Chapter

The Motor System

Larry W. Swanson

in Brain Architecture

Second edition

Published on behalf of Oxford University Press

Published in print August 2011 | ISBN: 9780195378580
Published online September 2012 | e-ISBN: 9780199965120 | DOI: http://dx.doi.org/10.1093/med/9780195378580.003.1071
The Motor System

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By definition the motor system is the output of the central nervous system and it controls both the somatic system of skeletal muscle for producing behavior, and the visceral system for regulating bodily vital functions. For this there are three different motor subsystems that are quite distinct in terms of network organization and function. The somatic motor system controls skeletal muscle and its final common pathway consists of motor neuron pools in ventral parts of the spinal cord, medulla, pons, and midbrain. The somatic motor system as a whole is hierarchically organized, with motor neuron pools at the bottom, followed by central pattern generators, central pattern initiators, and central pattern controllers at the top. The autonomic motor system has a two-stage output (preganglionic and postganglionic) and is divided into sympathetic and parasympathetic divisions with unique structural organization, neurotransmitters, and functions. The neuroendocrine motor system has its motor neuron pools in the hypothalamus and is divided into magnocellular and parvicellular divisions controlling the posterior and anterior lobes of the pituitary gland, respectively.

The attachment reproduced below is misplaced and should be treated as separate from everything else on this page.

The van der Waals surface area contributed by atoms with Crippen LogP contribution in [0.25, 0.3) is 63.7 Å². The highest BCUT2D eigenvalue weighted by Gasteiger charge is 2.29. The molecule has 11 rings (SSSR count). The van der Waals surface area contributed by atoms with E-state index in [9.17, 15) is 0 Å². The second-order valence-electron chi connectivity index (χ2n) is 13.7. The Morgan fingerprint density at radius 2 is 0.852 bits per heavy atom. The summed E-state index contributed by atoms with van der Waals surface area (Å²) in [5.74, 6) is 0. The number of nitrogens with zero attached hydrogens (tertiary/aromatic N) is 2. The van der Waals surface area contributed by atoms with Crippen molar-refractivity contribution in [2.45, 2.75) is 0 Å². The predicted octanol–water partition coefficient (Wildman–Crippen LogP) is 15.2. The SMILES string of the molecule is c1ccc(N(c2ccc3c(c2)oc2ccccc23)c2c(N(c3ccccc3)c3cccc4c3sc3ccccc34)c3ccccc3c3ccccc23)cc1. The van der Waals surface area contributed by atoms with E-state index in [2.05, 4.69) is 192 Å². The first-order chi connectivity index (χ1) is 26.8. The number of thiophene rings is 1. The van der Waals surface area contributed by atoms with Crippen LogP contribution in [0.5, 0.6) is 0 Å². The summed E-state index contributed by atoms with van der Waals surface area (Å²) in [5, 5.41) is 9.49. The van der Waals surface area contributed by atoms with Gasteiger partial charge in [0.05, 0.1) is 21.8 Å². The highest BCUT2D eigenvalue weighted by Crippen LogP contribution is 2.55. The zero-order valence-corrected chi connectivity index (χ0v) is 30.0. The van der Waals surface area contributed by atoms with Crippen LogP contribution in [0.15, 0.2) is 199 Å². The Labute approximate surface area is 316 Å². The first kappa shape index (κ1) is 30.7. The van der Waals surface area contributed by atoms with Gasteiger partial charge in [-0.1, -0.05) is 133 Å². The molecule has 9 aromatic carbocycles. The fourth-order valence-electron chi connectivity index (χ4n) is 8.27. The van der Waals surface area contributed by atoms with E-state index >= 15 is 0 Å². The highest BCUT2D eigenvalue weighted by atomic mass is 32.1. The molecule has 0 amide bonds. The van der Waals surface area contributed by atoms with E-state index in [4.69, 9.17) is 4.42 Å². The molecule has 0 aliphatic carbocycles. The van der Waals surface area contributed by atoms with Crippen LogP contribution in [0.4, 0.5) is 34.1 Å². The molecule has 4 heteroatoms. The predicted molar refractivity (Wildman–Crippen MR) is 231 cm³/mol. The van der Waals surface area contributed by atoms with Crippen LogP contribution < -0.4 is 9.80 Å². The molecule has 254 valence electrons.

Chapter.  12397 words.  Illustrated.

Subjects: Development of the Nervous System

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